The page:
URINETOWN, The Musical – Music and Lyrics by Mark Hollman; Book and Lyrics by Greg Kotis; Directed by Robert Michael Sanders; Musical Direction by Dan Graeber; Choreographed by Ronni Stark. Produced by the Town Hall Arts Center (2450 Main Street, Littleton) through February 25th. Tickets available at 303-794-2787 x5 or firstname.lastname@example.org.
Mr. Hollman and Mr. Kotis, the creators of this funny script, have three (or more) things working for them. (1) An interesting premise that provides an easy conflict (those that have access to water and those that don’t) with ample opportunity for sight gags and verbal innuendos. (2) The device of a narrator who “explains” it all for the audience while chatting with his sidekick. He makes sure that everyone knows they are IN a musical world which has certain traditions to follow and formulas to be honored. (3) The ability to drop other musical memories into the middle of the action for the fun of audience recognition.
Mr. Sanders, Mr. Graeber and Ms. Stark have all these ingredients plus a talented cast of singers and dancers to bring the show to life; an experienced set of designers and crew members to make everything look and sound right; and an on-stage four-piece band to provide the back beat. It all adds up to a fun afternoon or evening at Town Hall.
While the last production reviewed featured people trying desperately to hang on to their dignity, the denizens of Urinetown (the Musical) have no shame in revealing their need to use the bathroom. Straight up, we are invited to watch a line of men and women lined up in front of a UGC (Urine Good Company) public urinal struggling to hold it together . . . and in. Under the guidance of Pennywise (Liz Brooks), the keeper of the keys to this latrine, the chorus of the Poor explain musically that it is a “Privilege to Pee.” A long-term drought has drained all the water sources; all that remains is under control of UGC owned by Caldwell B. Cladwell (Jim Hitzke). So, it costs to use a bathroom. One can only imagine what happens when you don’t have the money needed. There are several references to the “Stink Years” answering that question.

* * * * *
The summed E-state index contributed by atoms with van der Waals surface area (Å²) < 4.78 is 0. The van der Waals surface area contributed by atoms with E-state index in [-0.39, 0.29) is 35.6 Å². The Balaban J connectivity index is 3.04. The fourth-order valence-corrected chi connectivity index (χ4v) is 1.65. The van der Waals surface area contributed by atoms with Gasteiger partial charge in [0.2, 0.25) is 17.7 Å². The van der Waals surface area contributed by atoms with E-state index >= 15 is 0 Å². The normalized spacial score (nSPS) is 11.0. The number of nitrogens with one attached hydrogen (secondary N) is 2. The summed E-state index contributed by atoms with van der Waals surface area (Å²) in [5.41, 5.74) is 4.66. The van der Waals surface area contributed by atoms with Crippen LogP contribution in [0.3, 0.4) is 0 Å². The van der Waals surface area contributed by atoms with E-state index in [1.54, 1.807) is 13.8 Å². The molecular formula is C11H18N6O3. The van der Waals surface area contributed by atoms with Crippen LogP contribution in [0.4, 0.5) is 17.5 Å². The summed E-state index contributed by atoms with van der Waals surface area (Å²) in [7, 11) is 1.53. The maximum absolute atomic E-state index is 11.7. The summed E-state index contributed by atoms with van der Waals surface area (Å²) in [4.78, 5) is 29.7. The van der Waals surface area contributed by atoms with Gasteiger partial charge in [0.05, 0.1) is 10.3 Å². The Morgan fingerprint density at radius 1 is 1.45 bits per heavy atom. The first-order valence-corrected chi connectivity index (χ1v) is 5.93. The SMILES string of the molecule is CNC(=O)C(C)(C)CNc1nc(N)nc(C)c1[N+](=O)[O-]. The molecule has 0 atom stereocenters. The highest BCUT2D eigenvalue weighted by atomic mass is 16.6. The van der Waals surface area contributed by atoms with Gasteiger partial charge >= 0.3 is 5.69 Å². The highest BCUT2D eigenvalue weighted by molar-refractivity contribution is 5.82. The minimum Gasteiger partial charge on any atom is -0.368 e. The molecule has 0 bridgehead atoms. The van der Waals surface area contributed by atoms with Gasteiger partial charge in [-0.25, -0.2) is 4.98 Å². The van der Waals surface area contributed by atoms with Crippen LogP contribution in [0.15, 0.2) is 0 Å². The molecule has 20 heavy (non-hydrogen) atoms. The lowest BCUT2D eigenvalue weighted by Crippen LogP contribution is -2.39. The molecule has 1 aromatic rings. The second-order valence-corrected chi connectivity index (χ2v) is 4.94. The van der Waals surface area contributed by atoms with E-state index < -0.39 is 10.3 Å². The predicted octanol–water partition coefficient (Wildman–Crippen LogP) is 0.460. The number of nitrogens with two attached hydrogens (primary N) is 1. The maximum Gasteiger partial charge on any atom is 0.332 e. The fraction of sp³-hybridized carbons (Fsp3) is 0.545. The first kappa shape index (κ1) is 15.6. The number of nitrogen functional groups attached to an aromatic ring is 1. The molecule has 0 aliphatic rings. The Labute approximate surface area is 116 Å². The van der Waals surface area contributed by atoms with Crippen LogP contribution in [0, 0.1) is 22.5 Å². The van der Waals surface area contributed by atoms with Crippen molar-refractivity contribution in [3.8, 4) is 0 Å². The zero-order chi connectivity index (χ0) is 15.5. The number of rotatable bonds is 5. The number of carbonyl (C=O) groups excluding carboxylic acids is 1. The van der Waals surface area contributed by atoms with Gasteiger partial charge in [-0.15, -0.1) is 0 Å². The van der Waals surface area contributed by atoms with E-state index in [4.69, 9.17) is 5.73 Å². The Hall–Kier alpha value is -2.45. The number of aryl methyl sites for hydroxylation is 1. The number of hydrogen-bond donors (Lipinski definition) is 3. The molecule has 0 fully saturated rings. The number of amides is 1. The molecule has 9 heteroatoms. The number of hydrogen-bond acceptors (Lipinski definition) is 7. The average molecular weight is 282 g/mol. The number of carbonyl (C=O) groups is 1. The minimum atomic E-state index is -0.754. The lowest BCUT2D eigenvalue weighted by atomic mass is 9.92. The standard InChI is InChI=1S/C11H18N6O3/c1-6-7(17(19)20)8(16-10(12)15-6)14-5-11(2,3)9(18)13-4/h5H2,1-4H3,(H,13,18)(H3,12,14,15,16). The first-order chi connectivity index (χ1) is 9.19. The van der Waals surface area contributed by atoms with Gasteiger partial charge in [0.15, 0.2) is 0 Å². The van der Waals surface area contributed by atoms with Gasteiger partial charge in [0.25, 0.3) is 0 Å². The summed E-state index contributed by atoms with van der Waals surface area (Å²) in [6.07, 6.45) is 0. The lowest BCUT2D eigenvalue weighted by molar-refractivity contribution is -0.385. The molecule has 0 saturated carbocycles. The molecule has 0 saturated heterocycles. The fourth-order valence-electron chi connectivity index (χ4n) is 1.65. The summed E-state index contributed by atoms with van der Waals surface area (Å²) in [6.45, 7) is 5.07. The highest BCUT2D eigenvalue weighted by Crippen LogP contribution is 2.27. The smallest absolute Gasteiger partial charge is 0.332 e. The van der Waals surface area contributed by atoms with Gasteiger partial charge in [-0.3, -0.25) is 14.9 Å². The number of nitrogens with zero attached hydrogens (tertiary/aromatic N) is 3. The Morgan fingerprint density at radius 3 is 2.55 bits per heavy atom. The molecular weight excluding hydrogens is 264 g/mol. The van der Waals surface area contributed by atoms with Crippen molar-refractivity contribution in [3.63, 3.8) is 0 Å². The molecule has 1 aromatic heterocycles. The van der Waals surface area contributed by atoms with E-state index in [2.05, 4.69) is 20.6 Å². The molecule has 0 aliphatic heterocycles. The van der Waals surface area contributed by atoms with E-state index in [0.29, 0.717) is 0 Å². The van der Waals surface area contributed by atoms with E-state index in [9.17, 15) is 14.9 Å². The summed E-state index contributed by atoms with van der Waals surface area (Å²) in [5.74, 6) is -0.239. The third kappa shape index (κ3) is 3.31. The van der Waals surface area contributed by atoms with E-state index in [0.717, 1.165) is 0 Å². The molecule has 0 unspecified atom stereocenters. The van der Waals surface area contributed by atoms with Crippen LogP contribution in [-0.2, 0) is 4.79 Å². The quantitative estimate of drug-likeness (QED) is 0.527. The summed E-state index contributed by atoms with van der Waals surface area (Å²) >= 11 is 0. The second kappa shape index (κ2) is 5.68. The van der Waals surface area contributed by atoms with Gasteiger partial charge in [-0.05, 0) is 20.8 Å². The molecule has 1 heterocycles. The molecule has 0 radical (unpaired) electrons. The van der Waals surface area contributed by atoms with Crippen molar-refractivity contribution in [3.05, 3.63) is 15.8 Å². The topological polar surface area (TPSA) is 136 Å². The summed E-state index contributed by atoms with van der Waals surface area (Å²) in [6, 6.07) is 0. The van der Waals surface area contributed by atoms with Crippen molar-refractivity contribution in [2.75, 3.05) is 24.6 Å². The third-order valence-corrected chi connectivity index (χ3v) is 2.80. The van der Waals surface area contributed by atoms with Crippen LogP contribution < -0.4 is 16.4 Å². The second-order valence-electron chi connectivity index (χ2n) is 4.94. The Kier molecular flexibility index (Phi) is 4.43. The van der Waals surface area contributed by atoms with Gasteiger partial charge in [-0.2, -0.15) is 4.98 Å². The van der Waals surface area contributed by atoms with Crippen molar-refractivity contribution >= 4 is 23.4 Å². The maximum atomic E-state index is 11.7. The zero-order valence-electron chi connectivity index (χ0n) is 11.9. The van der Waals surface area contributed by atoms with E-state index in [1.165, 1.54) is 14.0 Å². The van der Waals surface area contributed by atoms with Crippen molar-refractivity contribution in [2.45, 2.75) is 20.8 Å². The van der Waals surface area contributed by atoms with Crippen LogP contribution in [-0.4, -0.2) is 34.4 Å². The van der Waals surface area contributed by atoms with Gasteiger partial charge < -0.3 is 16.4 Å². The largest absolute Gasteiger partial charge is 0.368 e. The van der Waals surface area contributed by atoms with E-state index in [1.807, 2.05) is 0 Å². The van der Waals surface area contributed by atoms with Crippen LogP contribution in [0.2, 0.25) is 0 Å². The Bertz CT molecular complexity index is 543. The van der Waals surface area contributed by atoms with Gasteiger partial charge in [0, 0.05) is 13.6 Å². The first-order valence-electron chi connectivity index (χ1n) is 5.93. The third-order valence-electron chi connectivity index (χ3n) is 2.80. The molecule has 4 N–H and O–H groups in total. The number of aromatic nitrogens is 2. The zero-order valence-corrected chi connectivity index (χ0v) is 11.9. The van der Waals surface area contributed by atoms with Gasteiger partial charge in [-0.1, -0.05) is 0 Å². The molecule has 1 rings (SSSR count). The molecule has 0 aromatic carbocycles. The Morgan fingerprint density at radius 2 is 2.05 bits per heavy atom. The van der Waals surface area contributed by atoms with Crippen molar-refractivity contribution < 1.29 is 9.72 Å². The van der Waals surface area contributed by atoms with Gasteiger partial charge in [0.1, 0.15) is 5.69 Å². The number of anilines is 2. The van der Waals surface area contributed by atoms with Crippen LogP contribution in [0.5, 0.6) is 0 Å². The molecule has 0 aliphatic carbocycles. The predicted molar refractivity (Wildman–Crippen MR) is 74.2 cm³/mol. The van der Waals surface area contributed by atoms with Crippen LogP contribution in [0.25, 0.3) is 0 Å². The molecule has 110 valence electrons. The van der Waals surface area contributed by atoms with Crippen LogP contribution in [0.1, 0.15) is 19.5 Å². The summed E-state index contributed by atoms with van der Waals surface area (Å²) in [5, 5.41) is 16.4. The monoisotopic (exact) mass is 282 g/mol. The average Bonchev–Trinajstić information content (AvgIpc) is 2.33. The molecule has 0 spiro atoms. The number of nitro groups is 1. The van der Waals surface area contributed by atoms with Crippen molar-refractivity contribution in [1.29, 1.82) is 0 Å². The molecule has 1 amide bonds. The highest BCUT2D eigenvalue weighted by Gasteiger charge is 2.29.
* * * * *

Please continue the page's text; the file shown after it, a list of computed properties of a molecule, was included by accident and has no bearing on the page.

But how do you deal with this situation except with humor or rebellion. This script – in the accepted method as explained by Officer Lockstock (Damon Guerrasio) – encourages both. Pushed to the wall by Cladwell and his potty goons, the Poor finally stand up for their right to sit down. Depending on whether you are male or female.
This carefully constructed musical thought of everything. Even the names of the characters are puns. The two police officers are Lockstock and Barrel. The villain is the well-dressed (even in his bunny slippers) Mr. Clad-Well. The hard-hearted yet realistic manager of the latrine is Ms. Pennywise; the family that rebels against the UGC are the Strong’s, led by son Bobby (Jake Bell). Could you be more obvious?
While poking fun at the traditional musical – which this is not! – the show also pays musical and choreographic homage to the very tradition it mocks. FIDDLER ON THE ROOF, WEST SIDE STORY, LES MIZ and many others are lovingly tossed into the mix. Traditions are honored – there is, of course, a love story and songs, a gospel rouser, a rebellious anthem, an “I Want (to pee)” song – and traditions are broken – unexpected people die (gruesome but funny scenes not unlike the throat cutting in SWEENEY TODD), happy endings are mocked, and no one repents. Even Cladwell is dragged off stage singing “I’m not sorry.” Which all adds to the fun.
I love this community of players that will happily take their place in the ensemble when that is offered, even though they have done leads in recent productions. It’s all about the show – not the ego. This strong ensemble which includes such local favorites as Carter Edward Smith, Corey Exline, Elliot Clough, Isabella Duran, Mark Shonsey, and Sam Barrosso mines the script for humor and finds it all. Each member contributes to the story enthusiastically and with skill. The dances are tight, the songs soar, and the jokes catch the audience off guard.
Kudo’s also to the on-stage band and the sound crew for providing the musical background without overwhelming the singers. It would have been so easy to do with their proximity to the performers and audience.
“A Splash Hit!!”
A WOW factor of 8.75!